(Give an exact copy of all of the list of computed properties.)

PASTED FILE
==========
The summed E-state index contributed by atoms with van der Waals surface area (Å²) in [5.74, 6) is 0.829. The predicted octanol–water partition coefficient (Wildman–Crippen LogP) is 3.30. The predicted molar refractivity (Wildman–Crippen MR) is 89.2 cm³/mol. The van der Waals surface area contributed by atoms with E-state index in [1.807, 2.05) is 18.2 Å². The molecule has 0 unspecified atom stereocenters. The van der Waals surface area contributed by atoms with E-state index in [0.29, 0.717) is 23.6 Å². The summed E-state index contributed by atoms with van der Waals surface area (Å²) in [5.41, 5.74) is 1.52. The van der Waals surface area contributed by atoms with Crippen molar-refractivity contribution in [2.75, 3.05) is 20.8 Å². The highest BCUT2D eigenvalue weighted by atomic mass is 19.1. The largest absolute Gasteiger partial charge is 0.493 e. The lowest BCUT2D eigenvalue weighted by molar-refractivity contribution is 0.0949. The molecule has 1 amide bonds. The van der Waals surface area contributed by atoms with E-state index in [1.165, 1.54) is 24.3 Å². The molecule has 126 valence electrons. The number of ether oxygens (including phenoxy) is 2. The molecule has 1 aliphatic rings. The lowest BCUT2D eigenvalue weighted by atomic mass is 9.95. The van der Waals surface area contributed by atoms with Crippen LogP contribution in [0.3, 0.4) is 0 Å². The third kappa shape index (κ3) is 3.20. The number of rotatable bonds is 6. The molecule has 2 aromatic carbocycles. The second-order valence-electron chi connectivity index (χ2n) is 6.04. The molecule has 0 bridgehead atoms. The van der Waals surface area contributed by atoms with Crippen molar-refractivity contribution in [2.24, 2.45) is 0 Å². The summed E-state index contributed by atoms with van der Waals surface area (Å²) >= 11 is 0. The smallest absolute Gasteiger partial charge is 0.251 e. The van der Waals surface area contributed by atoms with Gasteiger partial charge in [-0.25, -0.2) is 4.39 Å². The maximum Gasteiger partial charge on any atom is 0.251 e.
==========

The summed E-state index contributed by atoms with van der Waals surface area (Å²) in [5.74, 6) is 0.829. The predicted octanol–water partition coefficient (Wildman–Crippen LogP) is 3.30. The predicted molar refractivity (Wildman–Crippen MR) is 89.2 cm³/mol. The van der Waals surface area contributed by atoms with E-state index in [1.807, 2.05) is 18.2 Å². The molecule has 0 unspecified atom stereocenters. The van der Waals surface area contributed by atoms with E-state index in [0.29, 0.717) is 23.6 Å². The summed E-state index contributed by atoms with van der Waals surface area (Å²) in [5.41, 5.74) is 1.52. The van der Waals surface area contributed by atoms with Crippen molar-refractivity contribution in [2.75, 3.05) is 20.8 Å². The highest BCUT2D eigenvalue weighted by atomic mass is 19.1. The largest absolute Gasteiger partial charge is 0.493 e. The lowest BCUT2D eigenvalue weighted by molar-refractivity contribution is 0.0949. The molecule has 1 amide bonds. The van der Waals surface area contributed by atoms with E-state index in [1.165, 1.54) is 24.3 Å². The molecule has 126 valence electrons. The number of ether oxygens (including phenoxy) is 2. The molecule has 1 aliphatic rings. The lowest BCUT2D eigenvalue weighted by atomic mass is 9.95. The van der Waals surface area contributed by atoms with Crippen LogP contribution in [0.3, 0.4) is 0 Å². The third kappa shape index (κ3) is 3.20. The number of rotatable bonds is 6. The molecule has 2 aromatic carbocycles. The second-order valence-electron chi connectivity index (χ2n) is 6.04. The molecule has 0 bridgehead atoms. The van der Waals surface area contributed by atoms with Crippen molar-refractivity contribution in [2.24, 2.45) is 0 Å². The summed E-state index contributed by atoms with van der Waals surface area (Å²) >= 11 is 0. The smallest absolute Gasteiger partial charge is 0.251 e. The van der Waals surface area contributed by atoms with Gasteiger partial charge in [-0.25, -0.2) is 4.39 Å². The maximum Gasteiger partial charge on any atom is 0.251 e.